Anyway – to the book. I enjoyed it, it’s a frivolous piece of silliness reminiscent to me of Wodehouse, probably because it involves the English upper classes and sheer stupidity.

Lady Sophia is a young married woman, disappointed by her marriage and bored by her husband, they’ve settled down to make the best of it and that really means having an open marriage and tolerating each other’s ‘friends’.

Sophia volunteers at St Ann’s Hospital First Aid Post where she spends her time answering the phone and helping with the volunteer ‘casualties’ who appear whenever there’s a dummy practice raid. She knows she can manage as long as she can avoid knee joints, which give her the horrors. I have sympathy with her as I’m not keen on feet.

The rest of Sophia’s society chums are all pretending to be doing something terribly important for the war effort, and are dropping hints that they are really spies. Princess Olga Gogothsky (nee Baby Bagg) an old school enemy of Sophia’s is being particularly annoying and is even moving in on Sophia’s favourite escort of the moment.

The real spies are much closer to home though and stupidity and self-absorption almost end in disaster. It’s a silly but fun read, which sometimes is just exactly what is required.

It is quite amazing that at the time this book about spies in Britain was published, Nancy was instrumental in having her sister Diana banged up in prison for years. Nancy was asked by someone in the government if her sister Diana was likely to work against the British government if she was allowed her freedom and Nancy replied that in her opinion Diana should be imprisoned – so she was. That’s sisters for you – mind you I think Diana would have done her damndest to make sure that Hitler won the war, thinking that her husband Oswald Mosley would then be in a position of power in Britain, instead of being seen as a menace to society, as he was.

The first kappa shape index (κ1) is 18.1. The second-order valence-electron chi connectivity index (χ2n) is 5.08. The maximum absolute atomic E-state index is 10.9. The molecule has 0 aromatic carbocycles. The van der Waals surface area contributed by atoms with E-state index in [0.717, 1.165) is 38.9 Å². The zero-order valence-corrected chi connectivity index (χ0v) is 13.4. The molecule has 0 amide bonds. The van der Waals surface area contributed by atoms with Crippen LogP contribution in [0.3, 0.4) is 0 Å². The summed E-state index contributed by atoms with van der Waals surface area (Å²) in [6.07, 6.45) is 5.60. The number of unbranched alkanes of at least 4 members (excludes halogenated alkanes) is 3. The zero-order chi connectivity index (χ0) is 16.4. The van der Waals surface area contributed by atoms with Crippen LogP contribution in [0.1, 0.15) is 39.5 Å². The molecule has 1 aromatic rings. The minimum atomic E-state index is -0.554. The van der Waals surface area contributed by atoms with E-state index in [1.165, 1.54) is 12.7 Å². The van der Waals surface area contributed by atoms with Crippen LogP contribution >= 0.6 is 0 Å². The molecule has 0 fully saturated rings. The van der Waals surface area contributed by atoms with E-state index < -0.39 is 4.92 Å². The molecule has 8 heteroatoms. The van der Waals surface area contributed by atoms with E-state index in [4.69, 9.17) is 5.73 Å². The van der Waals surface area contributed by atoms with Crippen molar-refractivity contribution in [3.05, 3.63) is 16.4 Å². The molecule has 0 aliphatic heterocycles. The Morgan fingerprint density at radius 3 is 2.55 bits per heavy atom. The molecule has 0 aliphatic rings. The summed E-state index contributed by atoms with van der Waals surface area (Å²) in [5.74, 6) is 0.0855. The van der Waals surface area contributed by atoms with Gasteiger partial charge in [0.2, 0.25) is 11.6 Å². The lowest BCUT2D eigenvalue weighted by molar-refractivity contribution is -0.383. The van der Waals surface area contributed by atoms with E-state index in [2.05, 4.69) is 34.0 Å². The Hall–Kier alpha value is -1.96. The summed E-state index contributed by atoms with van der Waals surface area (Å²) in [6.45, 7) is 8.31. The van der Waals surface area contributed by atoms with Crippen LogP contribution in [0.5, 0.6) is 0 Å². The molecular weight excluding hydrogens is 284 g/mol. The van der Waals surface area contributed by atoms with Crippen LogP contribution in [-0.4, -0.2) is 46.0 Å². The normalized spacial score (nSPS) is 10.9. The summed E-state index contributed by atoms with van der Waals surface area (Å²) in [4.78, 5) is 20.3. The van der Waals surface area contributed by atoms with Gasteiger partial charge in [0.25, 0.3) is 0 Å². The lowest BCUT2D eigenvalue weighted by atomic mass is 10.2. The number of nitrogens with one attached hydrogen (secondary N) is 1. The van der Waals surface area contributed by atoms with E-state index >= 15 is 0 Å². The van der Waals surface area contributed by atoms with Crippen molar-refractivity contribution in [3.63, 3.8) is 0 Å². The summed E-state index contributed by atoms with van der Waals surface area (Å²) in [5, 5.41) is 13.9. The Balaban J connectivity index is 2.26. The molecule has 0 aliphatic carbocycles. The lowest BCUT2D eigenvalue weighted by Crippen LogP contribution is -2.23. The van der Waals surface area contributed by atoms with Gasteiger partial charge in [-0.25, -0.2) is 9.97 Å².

The cover above is the nearest I could get to the edition which I have, it’s very similar but mine is just Pigeon Pie, I haven’t read the other two books.

The Blessing by Nancy Mitford

The Blessing was first published in 1951 but it’s set in World War II and begins in London. Grace, the daughter of Sir Conrad, is engaged to Hughie who is off fighting in Egypt. When Hughie meets Charles-Edouard de Valhubert in Cairo he stupidly asks him to ‘look up’ Grace while he’s in London. Before she knows what has happened Charles-Edouard has proposed to Grace and they are married. A baby boy, Sigismond, is the result and Grace doesn’t see her husband for seven years as he’s off fighting abroad and isn’t demobbed until 1947.

When her husband does eventually turn up he whisks them off to France to meet his family. Everything is strange to Grace but she falls in love with France and she’s completely clueless about the society which she has been thrown into. When Charles-Edouard moves them to Paris he immediately resumes his affair with Albertine an old flame of his. There’s a lot of bed-hopping going on as you would expect in France. When Grace finds out, she’s not amused, who could blame her!